Ooh, Connie, you’re not nosy — just paying attention! It’s still kind of in its very beginning stages, so I haven’t said much about it yet, but we’re trying to work things out. I’ve been sad for us, too! Thanks for caring 🙂

      • francineclee@hotmail.com
        September 13, 2011 at 9:00 pm (13 years ago)

        I was thinking the same thing!

        • Julie @ Willow Bird Baking
          September 13, 2011 at 9:02 pm (13 years ago)

          You guys are sweet! Thanks for caring! I hope I’ll be talking more about it in the days to come . . . eep!

      • Connie
        September 19, 2011 at 12:54 pm (13 years ago)

        Julie, when I posted my comment (above), I clicked on the box to receive an email with each new post on your site. I had already done that in the past and now I’m getting TWO emails with each new post. Any way you can stop the duplicate? Sorry for the trouble caused by my mistake. 🙁

        • Julie @ Willow Bird Baking
          September 19, 2011 at 12:58 pm (13 years ago)

          Oh no! Let me see if I can fix it. I think I can . . . Let me know if you still receive 2 emails the next time I post. Thanks for letting me know — no trouble!

        • Julie @ Willow Bird Baking
          September 19, 2011 at 1:02 pm (13 years ago)

          Okay, I think I did it! Check in next time I post and make sure you’re still receiving at least one email (if not, you may need to resubscribe). Hope that worked!

  9. erinsgobragh
    September 13, 2011 at 5:01 pm (13 years ago)

    Beautiful post girl! Plus those bars look so awesome! YUM! I remember my Mom and Grammy with food memories too!

  10. Sandra
    September 13, 2011 at 6:42 pm (13 years ago)

    It sounds like she was a beautiful soul and this is an amazing recipe.

  11. kat
    September 13, 2011 at 7:33 pm (13 years ago)

    So amazing!! Can’t wait to try this 🙂

  12. T.F.Walsh
    September 13, 2011 at 9:23 pm (13 years ago)

    Now these look good, and you can’t go wrong with oreo cookies..

  13. Lori
    September 14, 2011 at 8:25 pm (13 years ago)

    What a lovely and loving tribute.

  14. Aarthi
    September 15, 2011 at 12:39 am (13 years ago)

    WOW…First time here…Reached here form my friends blog…I am going through your blog for a while and found that you have quite a few recipe…I really liked it…Following your blog striaght away..This recipe is mouth watering..I love oreo in anything…Specially i love to munch down a whole packet of oreo with some milk…Check out my blog too..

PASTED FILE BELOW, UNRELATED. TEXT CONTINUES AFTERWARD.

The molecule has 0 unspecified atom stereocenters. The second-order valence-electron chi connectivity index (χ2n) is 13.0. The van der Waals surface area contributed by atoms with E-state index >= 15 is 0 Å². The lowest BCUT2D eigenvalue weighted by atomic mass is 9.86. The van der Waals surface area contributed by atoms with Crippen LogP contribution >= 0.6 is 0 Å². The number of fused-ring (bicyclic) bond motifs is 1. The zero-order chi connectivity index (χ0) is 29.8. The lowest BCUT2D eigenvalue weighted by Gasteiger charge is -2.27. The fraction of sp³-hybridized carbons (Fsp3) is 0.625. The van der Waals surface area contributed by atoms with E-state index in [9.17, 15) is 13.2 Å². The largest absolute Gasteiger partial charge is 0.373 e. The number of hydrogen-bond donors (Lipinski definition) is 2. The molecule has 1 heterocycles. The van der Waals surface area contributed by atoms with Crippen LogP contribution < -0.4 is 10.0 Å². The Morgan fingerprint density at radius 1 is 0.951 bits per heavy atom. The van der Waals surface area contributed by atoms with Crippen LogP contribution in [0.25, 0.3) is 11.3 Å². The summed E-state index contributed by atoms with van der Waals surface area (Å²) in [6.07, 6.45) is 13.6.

15. erin
    September 16, 2011 at 2:39 pm (13 years ago)

    Beautiful post!
    And delicious looking food!

  16. duhlicious
    September 16, 2011 at 8:20 pm (13 years ago)

    your pictures are incredible!! hope things are going well. can you believe its almost been a year since foodbuzz??


  17. Dmarie
    September 18, 2011 at 4:36 pm (13 years ago)

    such fabulousness!!

  18. Tay
    September 20, 2011 at 8:25 pm (13 years ago)

    Thank you for writing such a sweet post about my Great Aunt Rose. You perfectly described her house around the holidays. I love the way you talked about her – mischievous, adventurous, excited, making sly comments – that’s Rosie!
    We have so many great memories of her but we will miss her always.

    • Julie @ Willow Bird Baking
      September 20, 2011 at 11:52 pm (13 years ago)

      Thank you, Tay — I feel like the world lost someone truly special when it lost Rose. <3

  19. Marie
    October 29, 2011 at 10:25 pm (13 years ago)

    Should one remove the cream filling centers from the Oreos before crushing into crumbs?

  20. Erin
    August 24, 2012 at 5:27 am (12 years ago)

    I just found your blog and absolutely love it. I’m a food blogger as well (aubongouter.com) and I totally appreciate that you make everything from scratch. These are a fabulous spin on s’more bars! I will definitely be trying them!

  21. Bethany
    October 29, 2012 at 1:29 am (12 years ago)

    From the moment I laid eyes on this recipe, I knew I had to make it. You see, my hubby loves all things cookies & cream, and this had his name written all over it. When we took our first bites, the only sounds that could be heard were the groans coming out of our mouths (or was it our noses? Our mouths were full of food, so the sound couldn’t have been coming from there. Is that even possible? Groaning from your nose? I don’t know. Anywaaaay…). We were in awe. I can’t even tell you how many times I’ve made this recipe since, but it is a LOT! Love, love, love it!!!

    • Julie @ Willow Bird Baking
      October 29, 2012 at 1:46 am (12 years ago)

      Thank you, Bethany!! This is one of my favorites, so I’m so glad you guys enjoyed it!!

    • Julie Ruble
      November 26, 2013 at 5:34 pm (11 years ago)

      So glad you enjoyed them, Liz! Yours look fantastic!

  22. Lola
    March 8, 2014 at 9:57 pm (10 years ago)

    These look lusciously divine….can’t wait to make them 🙂 Does the butter used in this recipe calls for salted, or unsalted, butter..?

    • Julie Ruble
      March 8, 2014 at 10:43 pm (10 years ago)

      Thanks, Lola! It’s unsalted butter.